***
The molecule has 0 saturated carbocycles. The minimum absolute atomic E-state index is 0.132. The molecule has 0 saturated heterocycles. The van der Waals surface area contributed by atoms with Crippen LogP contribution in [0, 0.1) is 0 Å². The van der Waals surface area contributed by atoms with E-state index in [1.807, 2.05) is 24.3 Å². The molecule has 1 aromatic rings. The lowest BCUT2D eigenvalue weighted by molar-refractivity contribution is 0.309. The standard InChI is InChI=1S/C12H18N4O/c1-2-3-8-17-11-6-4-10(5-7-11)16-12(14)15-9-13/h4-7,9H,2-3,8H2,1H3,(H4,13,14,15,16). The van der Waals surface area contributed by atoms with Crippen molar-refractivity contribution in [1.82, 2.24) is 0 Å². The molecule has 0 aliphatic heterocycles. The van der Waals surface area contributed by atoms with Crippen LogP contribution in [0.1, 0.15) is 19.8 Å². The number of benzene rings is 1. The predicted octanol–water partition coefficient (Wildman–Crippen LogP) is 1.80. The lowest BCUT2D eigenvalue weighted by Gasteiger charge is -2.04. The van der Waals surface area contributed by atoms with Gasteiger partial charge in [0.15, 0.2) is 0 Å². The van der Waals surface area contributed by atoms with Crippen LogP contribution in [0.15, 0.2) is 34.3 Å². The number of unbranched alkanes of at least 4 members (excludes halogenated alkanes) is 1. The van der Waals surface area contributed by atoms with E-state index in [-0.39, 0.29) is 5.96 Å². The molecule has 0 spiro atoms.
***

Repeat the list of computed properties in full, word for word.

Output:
The molecule has 0 saturated carbocycles. The minimum absolute atomic E-state index is 0.132. The molecule has 0 saturated heterocycles. The van der Waals surface area contributed by atoms with Crippen LogP contribution in [0, 0.1) is 0 Å². The van der Waals surface area contributed by atoms with E-state index in [1.807, 2.05) is 24.3 Å². The molecule has 1 aromatic rings. The lowest BCUT2D eigenvalue weighted by molar-refractivity contribution is 0.309. The standard InChI is InChI=1S/C12H18N4O/c1-2-3-8-17-11-6-4-10(5-7-11)16-12(14)15-9-13/h4-7,9H,2-3,8H2,1H3,(H4,13,14,15,16). The van der Waals surface area contributed by atoms with Crippen molar-refractivity contribution in [1.82, 2.24) is 0 Å². The molecule has 0 aliphatic heterocycles. The van der Waals surface area contributed by atoms with Crippen LogP contribution in [0.1, 0.15) is 19.8 Å². The number of benzene rings is 1. The predicted octanol–water partition coefficient (Wildman–Crippen LogP) is 1.80. The lowest BCUT2D eigenvalue weighted by Gasteiger charge is -2.04. The van der Waals surface area contributed by atoms with Gasteiger partial charge in [0.15, 0.2) is 0 Å². The van der Waals surface area contributed by atoms with Crippen LogP contribution in [0.15, 0.2) is 34.3 Å². The number of unbranched alkanes of at least 4 members (excludes halogenated alkanes) is 1. The van der Waals surface area contributed by atoms with E-state index in [-0.39, 0.29) is 5.96 Å². The molecule has 0 spiro atoms.